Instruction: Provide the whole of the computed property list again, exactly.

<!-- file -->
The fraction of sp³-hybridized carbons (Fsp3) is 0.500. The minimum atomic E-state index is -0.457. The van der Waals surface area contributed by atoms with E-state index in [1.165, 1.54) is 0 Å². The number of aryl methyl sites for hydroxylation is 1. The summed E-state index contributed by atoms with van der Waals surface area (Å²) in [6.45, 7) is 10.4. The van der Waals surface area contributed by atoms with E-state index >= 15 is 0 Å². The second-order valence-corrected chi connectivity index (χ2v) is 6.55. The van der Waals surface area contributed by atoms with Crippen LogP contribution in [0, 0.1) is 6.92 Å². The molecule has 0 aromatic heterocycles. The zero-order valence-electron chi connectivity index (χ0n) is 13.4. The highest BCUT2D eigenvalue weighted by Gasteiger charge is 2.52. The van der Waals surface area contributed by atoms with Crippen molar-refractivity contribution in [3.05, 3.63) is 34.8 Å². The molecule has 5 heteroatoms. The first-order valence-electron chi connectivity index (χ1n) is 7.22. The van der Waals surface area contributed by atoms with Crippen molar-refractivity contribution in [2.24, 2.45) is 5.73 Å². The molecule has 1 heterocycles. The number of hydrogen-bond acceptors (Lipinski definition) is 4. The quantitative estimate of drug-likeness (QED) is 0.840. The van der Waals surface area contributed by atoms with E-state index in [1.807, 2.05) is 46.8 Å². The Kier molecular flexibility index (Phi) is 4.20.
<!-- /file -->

The fraction of sp³-hybridized carbons (Fsp3) is 0.500. The minimum atomic E-state index is -0.457. The van der Waals surface area contributed by atoms with E-state index in [1.165, 1.54) is 0 Å². The number of aryl methyl sites for hydroxylation is 1. The summed E-state index contributed by atoms with van der Waals surface area (Å²) in [6.45, 7) is 10.4. The van der Waals surface area contributed by atoms with E-state index >= 15 is 0 Å². The second-order valence-corrected chi connectivity index (χ2v) is 6.55. The van der Waals surface area contributed by atoms with Crippen LogP contribution in [0, 0.1) is 6.92 Å². The molecule has 0 aromatic heterocycles. The zero-order valence-electron chi connectivity index (χ0n) is 13.4. The highest BCUT2D eigenvalue weighted by Gasteiger charge is 2.52. The van der Waals surface area contributed by atoms with Crippen molar-refractivity contribution in [3.05, 3.63) is 34.8 Å². The molecule has 5 heteroatoms. The first-order valence-electron chi connectivity index (χ1n) is 7.22. The van der Waals surface area contributed by atoms with Crippen molar-refractivity contribution in [2.24, 2.45) is 5.73 Å². The molecule has 1 heterocycles. The number of hydrogen-bond acceptors (Lipinski definition) is 4. The quantitative estimate of drug-likeness (QED) is 0.840. The van der Waals surface area contributed by atoms with E-state index in [1.807, 2.05) is 46.8 Å². The Kier molecular flexibility index (Phi) is 4.20.